To confirm their transactions by miners as soon as possible, the user will start to increase the gas fee paid and let the miners record the transactions with a high gas fee first so that the higher price will be awarded. On Ethereum, the default Gas Fee for transactions is fast, medium, and slow. The estimated time to complete the transaction is attached so that users can choose according to their conditions. The Gas Fee is often more expensive than NFT when grabbing popular NFTs.

As more and more people flock to the blockchain, the problem of rising gas fees has become more apparent. For this reason, many companies have tried to solve the problem. The most common way is to conduct transactions through side chains (Layer 2) to relieve the crowded calculation volume.

What is Layer 2? 

Layer 2 means the second layer, which is an auxiliary built on top of Layer 1, so Layer 2 cannot operate independently and is more like an auxiliary device of Layer 1, helping Layer 1 move more smoothly and smoothly. For example, the ether chain is Layer 1, and layer 2 is the side chain built on the ether chain, such as Polygon, which cannot operate without the ether chain. Therefore, Layer 2 is a protocol built on the Ethereum chain. The goal is to solve the problems of transaction speed and expansion on the Ethereum chain.

Why is Layer 2 critical?

Why does the Ethereum chain need to expand? Imagine that the ether chain is a one-story house, assuming it can accommodate 30 people. In the beginning, the ether chain was not popular, and the number of users was not high, so there were often only 15-20 people in the activity, and the overall user experience was very smooth. But later, because of the popularity, 100 people poured into the same house, so the overall activity space was crowded. The speed of recording transaction information changed from seconds to hours. Later, to record transaction information first, some people increase the Gas Fee given to miners, which makes the Gas Fee more expensive when multiple people conduct transactions.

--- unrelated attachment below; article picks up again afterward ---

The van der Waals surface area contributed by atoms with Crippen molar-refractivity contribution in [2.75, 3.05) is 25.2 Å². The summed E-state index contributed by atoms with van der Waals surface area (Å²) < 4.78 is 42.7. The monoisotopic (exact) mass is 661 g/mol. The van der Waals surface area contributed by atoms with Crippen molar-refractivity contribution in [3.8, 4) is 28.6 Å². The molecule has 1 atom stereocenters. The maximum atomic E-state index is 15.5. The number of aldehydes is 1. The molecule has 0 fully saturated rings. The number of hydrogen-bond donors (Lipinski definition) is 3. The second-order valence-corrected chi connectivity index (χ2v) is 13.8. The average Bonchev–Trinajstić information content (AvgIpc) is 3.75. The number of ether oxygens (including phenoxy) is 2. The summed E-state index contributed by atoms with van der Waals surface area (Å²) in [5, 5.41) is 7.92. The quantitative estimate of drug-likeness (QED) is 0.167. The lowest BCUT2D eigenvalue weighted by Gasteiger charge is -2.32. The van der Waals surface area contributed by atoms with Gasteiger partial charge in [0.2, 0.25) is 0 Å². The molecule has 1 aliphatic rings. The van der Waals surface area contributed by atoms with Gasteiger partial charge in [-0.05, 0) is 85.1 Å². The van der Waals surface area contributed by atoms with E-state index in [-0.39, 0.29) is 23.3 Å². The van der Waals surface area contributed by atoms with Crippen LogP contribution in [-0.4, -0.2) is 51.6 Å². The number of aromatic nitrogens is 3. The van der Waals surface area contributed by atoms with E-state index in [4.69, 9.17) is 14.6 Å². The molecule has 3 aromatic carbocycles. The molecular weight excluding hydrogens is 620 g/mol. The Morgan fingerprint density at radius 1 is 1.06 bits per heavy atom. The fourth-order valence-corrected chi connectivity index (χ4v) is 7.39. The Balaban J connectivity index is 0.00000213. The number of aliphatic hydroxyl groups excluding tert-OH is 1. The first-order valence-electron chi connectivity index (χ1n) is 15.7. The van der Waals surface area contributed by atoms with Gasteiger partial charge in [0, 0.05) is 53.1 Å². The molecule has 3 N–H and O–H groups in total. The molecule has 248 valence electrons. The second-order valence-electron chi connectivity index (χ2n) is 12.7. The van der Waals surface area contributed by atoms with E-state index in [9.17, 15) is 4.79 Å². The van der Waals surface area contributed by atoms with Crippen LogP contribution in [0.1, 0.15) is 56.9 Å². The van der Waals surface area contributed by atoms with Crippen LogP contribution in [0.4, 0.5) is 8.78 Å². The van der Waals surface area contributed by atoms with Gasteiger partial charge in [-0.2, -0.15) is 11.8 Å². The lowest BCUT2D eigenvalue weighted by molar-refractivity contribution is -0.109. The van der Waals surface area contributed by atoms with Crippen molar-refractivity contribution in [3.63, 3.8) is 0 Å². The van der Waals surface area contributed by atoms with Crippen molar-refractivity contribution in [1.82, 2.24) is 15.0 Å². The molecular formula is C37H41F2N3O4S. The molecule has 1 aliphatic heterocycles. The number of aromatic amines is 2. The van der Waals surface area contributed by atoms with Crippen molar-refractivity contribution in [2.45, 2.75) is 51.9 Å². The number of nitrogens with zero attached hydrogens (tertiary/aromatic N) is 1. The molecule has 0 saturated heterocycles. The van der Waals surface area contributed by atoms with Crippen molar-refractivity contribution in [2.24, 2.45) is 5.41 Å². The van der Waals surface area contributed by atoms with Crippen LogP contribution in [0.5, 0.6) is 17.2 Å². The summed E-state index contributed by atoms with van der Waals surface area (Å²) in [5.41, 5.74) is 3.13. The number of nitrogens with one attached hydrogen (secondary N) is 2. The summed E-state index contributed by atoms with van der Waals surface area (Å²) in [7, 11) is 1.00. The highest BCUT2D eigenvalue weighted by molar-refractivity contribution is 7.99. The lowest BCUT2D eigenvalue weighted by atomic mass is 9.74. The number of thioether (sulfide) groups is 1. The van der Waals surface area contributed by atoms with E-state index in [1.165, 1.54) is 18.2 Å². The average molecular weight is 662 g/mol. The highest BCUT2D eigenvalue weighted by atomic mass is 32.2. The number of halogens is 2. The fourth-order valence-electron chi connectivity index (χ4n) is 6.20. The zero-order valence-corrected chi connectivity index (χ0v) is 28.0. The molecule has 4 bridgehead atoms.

To solve such a situation, the easiest way is to increase the transaction processing speed of the Ethereum chain or expand the capacity (increase the size of the house) so that 100 people can move smoothly. But this is not a simple job. The ether chain relies on complex programs to run and calculate. So you must be careful if you want to change the calculation method or expand the capacity. If you are not careful, it may lead to bugs in the entire ether chain. That would be worth the loss. Therefore, the overall upgrade of the Ethereum chain will be a long process.

Before the Ethereum chain was updated, many companies began to try to cooperate with the Ethereum chain to introduce solutions. These methods are Layer 2, built on the Ethereum chain but can help the Ethereum chain to clear the congested data record traffic. We can imagine that after expanding the scale of a small company, it cannot handle every detail in person as before and has to outsource part of the business to downstream manufacturers for execution, just like Nike outsources the production of sneakers to downstream factories.

How Layer 2 works

To put it simply, Layer 2 will help the Ethereum chain handle complicated calculations, including transaction records, so users are trading on Layer 2. Layer 2 will help us organize and record this transaction information together. It is handed over to the ether chain to make records so that it only needs to be responsible for recording a whole stack of information and does not need to calculate one by one.

The above is an introduction to the basic concepts of Gas Fee and Layer 2, hoping to help you better understand the concept of transaction costs in the NFT industry.